FIG. 7 is a further illustration of the airless intravenous bag in the open position.

FIG. 8 is a further illustration of the airless intravenous bag in the closed position.

FIG. 9 is a front view of the airless intravenous bag shown filled with I.V. solution.

FIG. 10 is a further illustration of the airless intravenous bag shown filled with I.V. solution.

DETAILED DESCRIPTION OF THE FIGURES

The present disclosure provides for an airless intravenous (IV) bag which contains a specialized device, referred to herein as the airless intravasculature infusion device (AIVID). The AIVID allows one to view the amount of fluid in the IV bag and substantially decrease or completely prohibit the risk of an inadvertent air infusion.

In the following description, numerous specific details are set forth in order to provide a thorough understanding of the present invention. It will be obvious, however, to one skilled in the art that the present invention may be practiced without these specific details. In other instances, well-known aspects of intravenous bag systems have not been described in particular detail in order to avoid unnecessarily obscuring the present invention.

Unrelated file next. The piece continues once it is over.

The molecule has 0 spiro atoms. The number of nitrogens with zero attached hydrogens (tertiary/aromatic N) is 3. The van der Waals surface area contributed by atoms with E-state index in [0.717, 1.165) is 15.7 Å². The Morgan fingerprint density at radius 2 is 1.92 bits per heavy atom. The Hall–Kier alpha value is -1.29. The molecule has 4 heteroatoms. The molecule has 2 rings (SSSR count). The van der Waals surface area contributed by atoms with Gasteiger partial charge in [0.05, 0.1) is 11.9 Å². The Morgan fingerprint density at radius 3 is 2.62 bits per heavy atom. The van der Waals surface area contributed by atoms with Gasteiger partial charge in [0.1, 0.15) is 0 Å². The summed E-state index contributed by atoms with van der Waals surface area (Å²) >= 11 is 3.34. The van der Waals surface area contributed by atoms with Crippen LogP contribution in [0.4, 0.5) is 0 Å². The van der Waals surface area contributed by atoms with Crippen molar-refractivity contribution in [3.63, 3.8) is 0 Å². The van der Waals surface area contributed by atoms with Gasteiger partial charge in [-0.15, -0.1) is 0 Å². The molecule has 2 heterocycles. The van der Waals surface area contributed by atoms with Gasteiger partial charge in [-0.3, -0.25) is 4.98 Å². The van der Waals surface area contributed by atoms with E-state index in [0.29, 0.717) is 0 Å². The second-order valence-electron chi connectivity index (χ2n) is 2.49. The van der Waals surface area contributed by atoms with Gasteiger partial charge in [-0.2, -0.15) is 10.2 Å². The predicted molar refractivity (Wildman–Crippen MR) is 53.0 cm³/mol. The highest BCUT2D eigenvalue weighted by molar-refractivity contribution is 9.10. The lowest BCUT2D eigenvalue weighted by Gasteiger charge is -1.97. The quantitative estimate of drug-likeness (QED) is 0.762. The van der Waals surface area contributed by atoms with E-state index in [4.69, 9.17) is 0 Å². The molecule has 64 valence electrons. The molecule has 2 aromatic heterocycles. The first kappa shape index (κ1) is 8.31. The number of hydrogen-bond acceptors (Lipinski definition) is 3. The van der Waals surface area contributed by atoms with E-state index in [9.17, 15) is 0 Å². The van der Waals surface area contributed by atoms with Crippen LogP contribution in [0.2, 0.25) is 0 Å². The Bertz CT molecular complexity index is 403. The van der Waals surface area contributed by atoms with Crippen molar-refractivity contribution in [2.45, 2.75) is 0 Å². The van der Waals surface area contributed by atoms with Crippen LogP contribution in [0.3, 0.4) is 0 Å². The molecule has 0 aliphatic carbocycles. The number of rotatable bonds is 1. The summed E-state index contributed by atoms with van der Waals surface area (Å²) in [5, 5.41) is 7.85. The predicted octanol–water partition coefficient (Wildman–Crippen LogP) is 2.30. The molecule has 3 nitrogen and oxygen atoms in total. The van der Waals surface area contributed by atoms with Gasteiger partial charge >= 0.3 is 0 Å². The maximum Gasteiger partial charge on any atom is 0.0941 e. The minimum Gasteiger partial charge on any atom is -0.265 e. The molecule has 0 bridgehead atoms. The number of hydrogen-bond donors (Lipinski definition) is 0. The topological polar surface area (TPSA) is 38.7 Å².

As shown in FIG. 1, the disclosed airless intravenous bag 10 comprises a standard pliable plastic IV bag that is divided into two asymmetrical compartments along its vertical axis the larger of the two compartments, referred to herein as the IV solution compartment 12 holds the IV solution to be infused into the patient devoid of any air. IV solution compartment 12 is comprised of a pliable plastic bag. The second, smaller compartment is air chamber 14.

As shown in further detail in FIG. 2, air chamber 14 is comprised of two parts, air reservoir 16 and air column 18. The air reservoir 16 is separated from the IV solution compartment 12 by horizontal seam 20. Air reservoir 16 is also comprised of the same pliable plastic material as IV solution compartment 12. Air column 18 is comprised of a hard plastic column separated from IV solution compartment 12 by vertical seam 22. Air column 18 also comprises a mesh network 24 at the top of air column 18, and between air reservoir 16 and air column 18. Air column 18 terminates into funnel aperture 26.